A judge for the US District Court for the Southern District of New York [official website] on Tuesday lifted an order [opinion, PDF] that previously required the New York Police Department (NYPD) [official website] to stop using a "stop-and-frisk" practice outside of apartment buildings in the Bronx. Though she previously ruled the practice unconstitutional, Judge Shira Scheindlin ultimately agreed with city lawyers that complying with the former order would place an undue burden on the NYPD to train thousands of officers and their supervisors, and that "it may be difficult to say where, precisely, to draw the line between constitutional and unconstitutional police encounters." The "stop-and-frisk" policy developed as part of the city's Trespass Affidavit Program (TAP) [Manhattan DA backgrounder], which allows property managers in the program to ask officers to patrol their buildings and arrest trespassers as a means of combating drug dealing in the public areas of such buildings.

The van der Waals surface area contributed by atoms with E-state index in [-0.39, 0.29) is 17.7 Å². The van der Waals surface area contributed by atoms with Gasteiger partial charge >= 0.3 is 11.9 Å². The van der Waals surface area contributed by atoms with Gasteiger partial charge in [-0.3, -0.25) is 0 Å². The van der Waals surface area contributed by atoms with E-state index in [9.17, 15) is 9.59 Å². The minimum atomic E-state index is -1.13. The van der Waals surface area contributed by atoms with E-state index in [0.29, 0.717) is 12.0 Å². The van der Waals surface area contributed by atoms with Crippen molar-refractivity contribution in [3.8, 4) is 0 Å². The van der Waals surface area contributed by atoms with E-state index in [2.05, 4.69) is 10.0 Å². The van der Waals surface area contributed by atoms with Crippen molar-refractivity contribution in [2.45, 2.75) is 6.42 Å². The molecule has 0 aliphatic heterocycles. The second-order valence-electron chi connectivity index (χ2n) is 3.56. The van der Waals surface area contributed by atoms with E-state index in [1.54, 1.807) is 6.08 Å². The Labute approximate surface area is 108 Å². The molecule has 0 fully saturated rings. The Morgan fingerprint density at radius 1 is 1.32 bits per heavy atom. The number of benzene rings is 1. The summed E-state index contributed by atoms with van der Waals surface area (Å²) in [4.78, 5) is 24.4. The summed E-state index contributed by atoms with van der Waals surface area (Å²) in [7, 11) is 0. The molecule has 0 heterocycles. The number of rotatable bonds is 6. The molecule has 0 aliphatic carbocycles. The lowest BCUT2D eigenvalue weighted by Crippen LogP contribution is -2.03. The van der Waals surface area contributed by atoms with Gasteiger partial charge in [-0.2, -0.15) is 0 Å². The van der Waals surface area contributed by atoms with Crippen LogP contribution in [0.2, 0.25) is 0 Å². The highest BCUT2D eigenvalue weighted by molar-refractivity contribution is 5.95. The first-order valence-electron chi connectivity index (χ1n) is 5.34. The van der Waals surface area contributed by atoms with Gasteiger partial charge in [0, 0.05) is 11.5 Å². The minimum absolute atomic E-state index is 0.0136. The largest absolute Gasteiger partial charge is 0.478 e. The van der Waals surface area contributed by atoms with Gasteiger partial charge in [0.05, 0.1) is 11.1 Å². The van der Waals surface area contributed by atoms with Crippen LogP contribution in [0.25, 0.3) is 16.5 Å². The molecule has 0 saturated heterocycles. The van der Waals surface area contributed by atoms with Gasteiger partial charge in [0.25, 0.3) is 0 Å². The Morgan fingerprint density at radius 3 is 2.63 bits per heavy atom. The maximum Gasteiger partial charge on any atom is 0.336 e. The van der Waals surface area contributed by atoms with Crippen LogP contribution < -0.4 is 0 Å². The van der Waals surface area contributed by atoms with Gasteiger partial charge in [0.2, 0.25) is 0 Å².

Only two weeks ago, Judge Scheindlin declared the NYPD's "stop-and-frisk" policy unconstitutional [JURIST report] on grounds that it violates the protection against unreasonable search and seizures of the Fourth Amendment [text; Cornell LII backgrounder]. There, she reasoned that officers were not first meeting their requirement of developing a reasonable suspicion to stop and frisk supposed trespassers. Scheindlin's original decision was the first federal ruling to find that the "stop-and-frisk" practice is unconstitutional, though the NYPD has recently received a great deal of scrutiny for various allegations of misconduct. In July a report issued by a coalition of legal rights organizations said that the NYPD used excessive force and violated the rights of protesters [JURIST report] who participated in the Occupy Wall Street movement in New York City. A month prior, a Muslim rights group filed a lawsuit [JURIST report] in New Jersey seeking to end the department's controversial surveillance program, which allegedly targets individuals based on religious affiliation. In May, following an investigation into the NYPD's surveillance program, New Jersey Attorney General Jeffrey Chiesa concluded that it did not violate the Constitution. In March, NYPD commissioner Raymond Kelly fervently denied [speech; press release] that the surveillance programs were unconstitutional.